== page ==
MDA is one of the most abundant aldehydes in meat that is used as an oxidation marker. Result reveals that regardless of the muscles, TBARS values were increased (p < 0.05) in both boneless and bone-in bovine muscles than that of un-aged meat (Fig. 1). However, in between bovine muscles, bone-in infraspinatus, aged muscle led to a more oxidized state (2.5-fold) than gluteus medius aged muscle, and the result of higher oxidation rate might be due to muscle type having a different fatty acid composition, heme-protein, prooxidant enzymes, metals, etc. However, separately, boneless bovine gluteus medius muscle implied 1.5-fold MDA content than fresh or un-aged one. On the contrary, aged bone-in infraspinatus muscle occupied 8-fold MDA contents than un-aged or fresh samples. As a part of fatty acids composition, in this study, a higher PUFA leads to the propensity of lipid oxidation in infraspinatus muscle (Table 3.) and might be more iron ions contents as boned meat [12]. Metal ions that can easily donate electrons, such as copper and iron, can cause lipid oxidation in meat, resulting in an increased rate of free radical production [33]. Iron is the most common transition metal in biological systems, with a wide range of oxidation states, reduction potentials, and electron configurations. And so, the higher MDA values may be due to changes in cellular and tissue structure that occur as aging increased in two different muscles. Researchers believe that the free iron and/or hematin unconfined from myoglobin in the presence of H2O2 and lipid hydroperoxide, rather than ferryl myoglobin, are the main catalysts of lipid oxidation. The iron is used to form chelates, which are active lipid oxidation catalysts. Since the aged beef muscles meat were subjected to aerobic conditions during the display period, lipid oxidation is likely to have been a fast reaction. Generally, however, TBARS values on all meat samples increased consistently during the display period, which is possibly due to free radical formation triggering more lipid oxidation (autoxidation and photosensitized oxidation) as a result of exposure to aerobic conditions and light. The aging results were in accord with the results reported by Ismail et al. [34] on the aging of beef smooth muscle up to 21 days.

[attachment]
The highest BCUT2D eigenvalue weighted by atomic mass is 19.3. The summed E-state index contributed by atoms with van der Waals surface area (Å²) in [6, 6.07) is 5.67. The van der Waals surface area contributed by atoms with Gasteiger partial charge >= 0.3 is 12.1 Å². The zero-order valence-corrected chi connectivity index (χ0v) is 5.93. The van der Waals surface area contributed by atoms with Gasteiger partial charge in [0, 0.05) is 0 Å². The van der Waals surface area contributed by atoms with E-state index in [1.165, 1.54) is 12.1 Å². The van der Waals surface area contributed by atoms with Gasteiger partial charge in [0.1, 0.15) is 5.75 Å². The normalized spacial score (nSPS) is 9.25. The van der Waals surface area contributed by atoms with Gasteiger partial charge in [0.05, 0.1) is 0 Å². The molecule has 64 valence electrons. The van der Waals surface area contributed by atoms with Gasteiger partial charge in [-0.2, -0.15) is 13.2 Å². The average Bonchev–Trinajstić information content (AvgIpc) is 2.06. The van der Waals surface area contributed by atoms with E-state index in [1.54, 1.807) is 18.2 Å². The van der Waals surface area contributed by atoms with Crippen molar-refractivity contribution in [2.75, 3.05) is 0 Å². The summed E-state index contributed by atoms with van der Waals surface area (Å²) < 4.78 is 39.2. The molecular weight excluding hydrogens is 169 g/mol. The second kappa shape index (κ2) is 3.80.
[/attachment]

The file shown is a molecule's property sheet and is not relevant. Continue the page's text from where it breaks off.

Fig. 1. TBARS values (MDA mg/kg) in the boneless gluteus medius and bone-in infraspinatus muscles from KNHS meat. a–dMean values with different letters in the row differ significantly (p < 0.05). MDA, malondialdehyde; TBARS, thiobarbituric acid reactive substances; KNHS, Korean Native Hanwoo Steer.
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Table 3. Effects of dry-aging on fatty acid composition (%) in the boneless bovine gluteus medius and bone-in infraspinatus muscles from KNHS meat
Items Gluteus medius Infraspinatus SEM1) p-value
Un-aged Aged Un-aged Aged
C14:0 2.75a 2.16b 2.35b 2.73a 0.091 0.0169
C14:1 0.69 0.73 0.50 0.95 0.066 0.1007
C16:0 29.21a 25.30b 25.50b 24.24b 0.350 0.0001
C16:1 3.47ab 2.99b 2.59b 4.47a 0.214 0.0201
C18:0 12.34b 11.84b 15.57a 11.43b 0.451 0.0020
C18:1T 0.49 0.28 0.60 0.35 0.150 0.5475
C18:1 42.82c 47.39a 41.50d 46.00b 0.253 <.0001
C18:2 2.04b 2.41ab 3.35a 2.98ab 0.229 0.0522
C18:3 0.10b 0.11b 0.14a 0.12ab 0.005 0.0172
C20:3 0.19 0.28 0.33 0.33 0.034 0.1219
C20:4 0.42 0.73 0.82 0.69 0.086 0.1059
C24:1 0.09b 0.13ab 0.18a 0.13ab 0.014 0.0290
∑SFA1) 45.43a 40.20b 44.77a 39.37b 0.426 <.0001
∑UFA2) 51.01b 55.84a 50.75b 56.88a 0.424 <.0001
∑MUFA3) 48.25b 52.31a 46.11c 52.76a 0.517 0.0001
∑PUFA4) 2.75b 3.53ab 4.63a 4.12ab 0.350 0.0711
UFA/SFA 1.12b 1.39a 1.13b 1.45a 0.022 <.0001

1) n=12.

a–d Mean values with different letters in row differ significantly (p < 0.05).

KNHS, Korean Native Hanwoo Steer; SFA, saturated fatty acids; UFA, unsaturated fatty acids; MUFA, monounsaturated fatty acids; PUFA, polyunsaturated fatty acids.

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Fatty acid composition

The effect of dry-aging on fatty acid compositions in the bovine boneless gluteus medius and bone-in infraspinatus muscles from KNHS is presented in Table 3. Results show that the SFA decreased in both of the aged muscles compared to un-aged meat and was a good consistent with the result reported by Woods and Pikaev [35]. In contrast, at the post-aging condition in both boneless and bone-in muscles UFA, monounsaturated fatty acid (MUFA), and UFA/SFA were increased significantly (p < 0.05). Especially, C18:1, which affects the flavor of steak [36], is most remarkably increased by aging in both muscles of aged meat whereas boneless muscle resulted with higher concentration might be attenuated as muscle compositions, enzyme and their specific functions towards the specifics fatty acid turnover [37]. Overall, the decreasing of SFA and increasing of UFA at 28 days aged meat seems to be a good consumers trait imparting numerous health benefits regarding heart disease occurs due to SFA to un-aged meat.